Gregg promises to bring together coalitions of public and private expertise to build on the economic strengths of Illinois, which, when including a highly trained manufacturing workforce, are considerable. Rock Island County alone boasts a Port of Authority at the Quad City Municipal Airport, a primary cross-country transportation artery with US Interstate 80, river transportation via the great Mississippi, and perhaps most valuable of all, the finest grade soil in the world. And that's just the west side – our side – of the state. Add to that established vocational and higher education facilities for training and retraining and we are favorably positioned to execute new synergetic ideas for future economic growth.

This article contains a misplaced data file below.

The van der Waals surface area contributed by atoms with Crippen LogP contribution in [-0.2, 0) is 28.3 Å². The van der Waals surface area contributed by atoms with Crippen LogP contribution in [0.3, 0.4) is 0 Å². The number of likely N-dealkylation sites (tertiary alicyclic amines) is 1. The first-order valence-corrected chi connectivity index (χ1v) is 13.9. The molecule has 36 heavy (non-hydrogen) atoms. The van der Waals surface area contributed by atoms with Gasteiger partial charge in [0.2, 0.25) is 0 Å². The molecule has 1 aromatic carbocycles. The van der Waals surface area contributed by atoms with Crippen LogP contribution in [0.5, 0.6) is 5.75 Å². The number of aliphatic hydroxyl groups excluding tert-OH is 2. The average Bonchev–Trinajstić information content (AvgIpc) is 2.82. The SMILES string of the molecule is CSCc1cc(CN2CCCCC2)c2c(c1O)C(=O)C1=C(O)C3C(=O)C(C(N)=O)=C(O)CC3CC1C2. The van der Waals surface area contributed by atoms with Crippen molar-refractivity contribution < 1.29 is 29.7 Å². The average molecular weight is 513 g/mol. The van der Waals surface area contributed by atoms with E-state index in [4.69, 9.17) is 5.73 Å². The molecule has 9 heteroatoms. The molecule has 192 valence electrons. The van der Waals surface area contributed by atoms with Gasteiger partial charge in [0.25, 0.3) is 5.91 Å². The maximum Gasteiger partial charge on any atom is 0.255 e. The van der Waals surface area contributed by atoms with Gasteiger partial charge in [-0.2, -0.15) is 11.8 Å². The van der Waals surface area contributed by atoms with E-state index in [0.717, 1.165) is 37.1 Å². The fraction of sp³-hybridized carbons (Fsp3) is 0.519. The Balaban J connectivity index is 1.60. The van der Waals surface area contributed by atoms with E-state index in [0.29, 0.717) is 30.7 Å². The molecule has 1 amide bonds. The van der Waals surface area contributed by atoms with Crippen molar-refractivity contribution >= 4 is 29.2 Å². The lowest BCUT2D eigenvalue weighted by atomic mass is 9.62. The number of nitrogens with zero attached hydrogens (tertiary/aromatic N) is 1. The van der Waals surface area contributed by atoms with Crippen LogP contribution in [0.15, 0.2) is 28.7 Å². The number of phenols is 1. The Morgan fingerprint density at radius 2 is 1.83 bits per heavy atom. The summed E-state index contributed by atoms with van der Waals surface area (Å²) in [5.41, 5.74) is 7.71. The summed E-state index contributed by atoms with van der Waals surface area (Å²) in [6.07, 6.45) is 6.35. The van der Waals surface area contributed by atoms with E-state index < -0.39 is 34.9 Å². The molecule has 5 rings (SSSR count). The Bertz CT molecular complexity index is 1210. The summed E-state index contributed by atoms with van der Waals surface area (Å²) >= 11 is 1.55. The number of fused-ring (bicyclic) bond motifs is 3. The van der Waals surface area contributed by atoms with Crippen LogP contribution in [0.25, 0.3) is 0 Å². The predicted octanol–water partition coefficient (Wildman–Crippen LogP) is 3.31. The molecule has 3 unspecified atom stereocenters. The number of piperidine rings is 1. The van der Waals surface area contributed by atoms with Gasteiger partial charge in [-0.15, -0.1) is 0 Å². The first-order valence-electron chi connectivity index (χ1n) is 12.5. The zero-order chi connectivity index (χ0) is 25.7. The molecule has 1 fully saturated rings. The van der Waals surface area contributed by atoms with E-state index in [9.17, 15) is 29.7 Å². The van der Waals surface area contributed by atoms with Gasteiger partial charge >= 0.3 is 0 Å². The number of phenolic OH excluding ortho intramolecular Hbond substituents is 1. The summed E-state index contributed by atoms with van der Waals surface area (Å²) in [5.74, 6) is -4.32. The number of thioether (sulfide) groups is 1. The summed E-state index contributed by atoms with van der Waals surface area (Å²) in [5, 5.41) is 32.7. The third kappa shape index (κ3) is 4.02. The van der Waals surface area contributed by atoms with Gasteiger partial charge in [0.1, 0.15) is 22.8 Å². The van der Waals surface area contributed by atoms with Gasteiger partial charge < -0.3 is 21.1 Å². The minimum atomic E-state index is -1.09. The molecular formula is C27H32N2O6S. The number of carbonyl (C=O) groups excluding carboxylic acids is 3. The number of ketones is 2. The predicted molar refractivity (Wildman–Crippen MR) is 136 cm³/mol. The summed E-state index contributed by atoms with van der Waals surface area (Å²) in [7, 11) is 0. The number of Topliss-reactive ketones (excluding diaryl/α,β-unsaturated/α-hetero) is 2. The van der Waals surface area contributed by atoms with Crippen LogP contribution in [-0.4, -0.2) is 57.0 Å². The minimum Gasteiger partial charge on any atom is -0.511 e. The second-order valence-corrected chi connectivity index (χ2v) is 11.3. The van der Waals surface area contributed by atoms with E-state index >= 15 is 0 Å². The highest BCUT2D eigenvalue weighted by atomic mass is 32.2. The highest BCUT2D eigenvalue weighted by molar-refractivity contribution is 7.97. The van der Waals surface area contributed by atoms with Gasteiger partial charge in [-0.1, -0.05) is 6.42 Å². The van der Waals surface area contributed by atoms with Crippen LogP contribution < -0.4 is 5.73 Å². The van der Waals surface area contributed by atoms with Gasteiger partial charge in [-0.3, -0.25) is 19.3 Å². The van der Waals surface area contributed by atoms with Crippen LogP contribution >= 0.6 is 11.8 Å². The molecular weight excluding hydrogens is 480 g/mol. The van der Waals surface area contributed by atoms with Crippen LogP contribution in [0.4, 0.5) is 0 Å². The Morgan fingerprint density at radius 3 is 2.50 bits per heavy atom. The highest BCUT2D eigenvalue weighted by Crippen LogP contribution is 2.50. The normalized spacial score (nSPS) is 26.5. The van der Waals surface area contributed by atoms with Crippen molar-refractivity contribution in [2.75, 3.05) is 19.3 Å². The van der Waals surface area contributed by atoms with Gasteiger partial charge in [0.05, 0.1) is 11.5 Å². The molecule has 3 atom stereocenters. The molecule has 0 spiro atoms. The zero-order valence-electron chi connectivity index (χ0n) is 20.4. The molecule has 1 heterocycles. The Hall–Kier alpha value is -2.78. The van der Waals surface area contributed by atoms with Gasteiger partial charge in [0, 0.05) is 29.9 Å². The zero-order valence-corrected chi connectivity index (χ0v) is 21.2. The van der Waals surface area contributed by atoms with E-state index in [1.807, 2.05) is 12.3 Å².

Gregg further emphasized, “My additional personal priorities are restoring programs for autism and mental health care – we shamefully closed multiple mental-health-care facilities throughout Illinois over the last decade but did nothing to replace this much-needed care after those closures.”

His resolve to care for seniors was cemented after Gregg sat on the citizen volunteer advisory board of the Hope Creek Nursing home. He was concerned that seniors there weren't getting the quality of care they deserve. The facility had been plagued with poor management and oversight, which led to some patients receiving a lower quality of care, including exposure to harm from others. As a board member, Gregg spent years working to mend this system. He led the charge to oust Hope Creek's management because it failed its residents. That experience contributed mightily to Gregg's commitment to reform public systems to provide better care for our seniors.